Reg from Croydon’s ruminations on “capital (sic) punishment” in schools (sick) rather did for me. On he roared. And on. Shut up Reg! Please!
So let’s go instead to an actual classroom, to this rich tragicomic theatre, to the start of a 10th year English lesson of a February morning. And let’s freeze frame it, let’s look at a nanosecond of the 1,500 hours pupil-teacher contact time. There are 28 students, 12 languages, most classes and several, often fundamentalist, religions. They’re from hostel, hotel, cupboard, mansion, canal barge, fancy embassy and the odd mansion.
They’re about to “do” Carol Ann Duffy’s Valentine from the GCSE Anthology. Are they on message? Well, not quite. Theodora is worried about her father being sent back to Estonia and Lily is gripped by Carson McCullers, and Shaka is wondering what day it is, and Ronald Crumlin is wondering if Harold Redknapp knows what he’s doing. Me too.
Little Kevin ponders on that “Blade Runner breh” and deems him “a prime donut” and Dave Mania thinks the corpse “well fit”. I consider giving the idiot some of Reg’s “capital” punishment. Decibelle thinks she’s pregnant again and Adel is nervous about his trial for Brentford FC.
Aisha is worried about her mother, who’s just been sacked from St Mary’s, and Charlie Johnstone is terrified they’ll be waiting for him under Westway, and Geena is wondering why I didn’t make something of myself with all my alleged GCSEs. Many others are mentally elsewhere. The perpetual presence of a classroom is a complex place.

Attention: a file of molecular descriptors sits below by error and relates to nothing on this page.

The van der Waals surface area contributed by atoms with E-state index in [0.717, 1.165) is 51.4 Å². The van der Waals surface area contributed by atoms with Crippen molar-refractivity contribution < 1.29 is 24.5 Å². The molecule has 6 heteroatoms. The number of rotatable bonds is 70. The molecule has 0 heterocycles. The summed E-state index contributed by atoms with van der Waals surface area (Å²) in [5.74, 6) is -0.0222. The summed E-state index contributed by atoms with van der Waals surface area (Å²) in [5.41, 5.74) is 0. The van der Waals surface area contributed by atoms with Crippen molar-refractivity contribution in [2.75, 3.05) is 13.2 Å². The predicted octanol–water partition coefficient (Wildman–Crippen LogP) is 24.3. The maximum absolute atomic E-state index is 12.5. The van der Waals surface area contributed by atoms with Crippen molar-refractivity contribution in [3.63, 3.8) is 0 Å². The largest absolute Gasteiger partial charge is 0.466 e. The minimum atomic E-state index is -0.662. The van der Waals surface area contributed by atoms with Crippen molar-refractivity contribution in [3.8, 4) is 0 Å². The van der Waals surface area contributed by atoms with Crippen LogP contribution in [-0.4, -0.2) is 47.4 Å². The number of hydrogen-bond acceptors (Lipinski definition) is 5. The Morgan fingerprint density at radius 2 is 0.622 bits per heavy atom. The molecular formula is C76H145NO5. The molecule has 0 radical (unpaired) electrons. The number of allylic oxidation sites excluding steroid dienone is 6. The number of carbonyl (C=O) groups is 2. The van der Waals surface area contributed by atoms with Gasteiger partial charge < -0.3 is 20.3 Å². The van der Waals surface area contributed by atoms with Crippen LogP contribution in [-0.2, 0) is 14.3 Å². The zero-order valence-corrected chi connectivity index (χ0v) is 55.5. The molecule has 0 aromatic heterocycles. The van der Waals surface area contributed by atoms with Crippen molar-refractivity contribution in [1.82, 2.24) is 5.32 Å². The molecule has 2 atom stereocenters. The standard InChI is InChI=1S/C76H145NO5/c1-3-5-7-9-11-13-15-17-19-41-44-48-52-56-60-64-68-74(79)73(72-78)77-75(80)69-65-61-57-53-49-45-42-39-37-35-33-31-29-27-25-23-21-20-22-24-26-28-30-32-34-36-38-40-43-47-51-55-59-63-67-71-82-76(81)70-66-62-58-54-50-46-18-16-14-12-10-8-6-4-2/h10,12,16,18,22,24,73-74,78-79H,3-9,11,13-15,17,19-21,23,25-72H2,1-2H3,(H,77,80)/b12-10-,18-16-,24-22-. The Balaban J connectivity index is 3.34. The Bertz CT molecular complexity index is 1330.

Will we all get on message?
Fast forward 10 minutes! We’re reading the poem, whose central metaphor is an onion. I give each group an onion and a knife. They cut through the onion and get the giggles and tears in their eyes and discuss sincerity and biology and chemistry and sentimentality and gender and why it’s good or bad to blub and lie to those we love. Most are thrilled by the poem – even Charlie. They talk with a real shock of surprise.
Today’s lesson has worked. It could have gone belly up. Teaching is, famously, the best and worst of jobs. Some days you think Thomas Hobbes had it about right. Others that William Blake nailed it. Whatever, you’re privileged to be in a bit of a thrilling, subterranean counterculture, a world beyond the frontier gibberish of Radio Bonkers.